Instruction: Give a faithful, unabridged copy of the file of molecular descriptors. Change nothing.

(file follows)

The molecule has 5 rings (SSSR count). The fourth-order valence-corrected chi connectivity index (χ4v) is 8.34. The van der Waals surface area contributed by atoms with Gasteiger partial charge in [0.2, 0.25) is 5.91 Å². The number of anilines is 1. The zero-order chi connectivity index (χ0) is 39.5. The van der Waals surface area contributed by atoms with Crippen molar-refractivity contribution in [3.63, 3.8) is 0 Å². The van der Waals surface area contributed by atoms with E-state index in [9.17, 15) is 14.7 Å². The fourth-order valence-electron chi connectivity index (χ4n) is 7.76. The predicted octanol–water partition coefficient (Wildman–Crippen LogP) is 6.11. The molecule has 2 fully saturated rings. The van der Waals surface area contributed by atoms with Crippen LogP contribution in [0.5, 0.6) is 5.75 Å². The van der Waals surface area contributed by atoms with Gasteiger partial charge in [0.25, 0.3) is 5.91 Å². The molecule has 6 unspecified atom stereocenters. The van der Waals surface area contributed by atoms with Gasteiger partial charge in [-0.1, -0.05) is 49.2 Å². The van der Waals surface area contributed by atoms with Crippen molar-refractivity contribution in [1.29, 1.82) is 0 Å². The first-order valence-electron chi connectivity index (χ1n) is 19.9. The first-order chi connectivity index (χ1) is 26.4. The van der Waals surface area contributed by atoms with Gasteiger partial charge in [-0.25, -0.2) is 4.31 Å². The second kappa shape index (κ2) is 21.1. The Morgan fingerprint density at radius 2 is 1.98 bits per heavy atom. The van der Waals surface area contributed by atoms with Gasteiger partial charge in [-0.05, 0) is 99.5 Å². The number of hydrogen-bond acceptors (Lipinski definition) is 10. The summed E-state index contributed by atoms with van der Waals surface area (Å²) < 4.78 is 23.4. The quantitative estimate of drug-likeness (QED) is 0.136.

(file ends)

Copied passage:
The molecule has 5 rings (SSSR count). The fourth-order valence-corrected chi connectivity index (χ4v) is 8.34. The van der Waals surface area contributed by atoms with Gasteiger partial charge in [0.2, 0.25) is 5.91 Å². The number of anilines is 1. The zero-order chi connectivity index (χ0) is 39.5. The van der Waals surface area contributed by atoms with Crippen molar-refractivity contribution in [3.63, 3.8) is 0 Å². The van der Waals surface area contributed by atoms with E-state index in [9.17, 15) is 14.7 Å². The fourth-order valence-electron chi connectivity index (χ4n) is 7.76. The predicted octanol–water partition coefficient (Wildman–Crippen LogP) is 6.11. The molecule has 2 fully saturated rings. The van der Waals surface area contributed by atoms with Crippen LogP contribution in [0.5, 0.6) is 5.75 Å². The van der Waals surface area contributed by atoms with Gasteiger partial charge in [0.25, 0.3) is 5.91 Å². The molecule has 6 unspecified atom stereocenters. The van der Waals surface area contributed by atoms with Gasteiger partial charge in [-0.1, -0.05) is 49.2 Å². The van der Waals surface area contributed by atoms with Crippen molar-refractivity contribution in [1.29, 1.82) is 0 Å². The first-order valence-electron chi connectivity index (χ1n) is 19.9. The first-order chi connectivity index (χ1) is 26.4. The van der Waals surface area contributed by atoms with Gasteiger partial charge in [-0.25, -0.2) is 4.31 Å². The second kappa shape index (κ2) is 21.1. The Morgan fingerprint density at radius 2 is 1.98 bits per heavy atom. The van der Waals surface area contributed by atoms with Gasteiger partial charge in [-0.05, 0) is 99.5 Å². The number of hydrogen-bond acceptors (Lipinski definition) is 10. The summed E-state index contributed by atoms with van der Waals surface area (Å²) < 4.78 is 23.4. The quantitative estimate of drug-likeness (QED) is 0.136.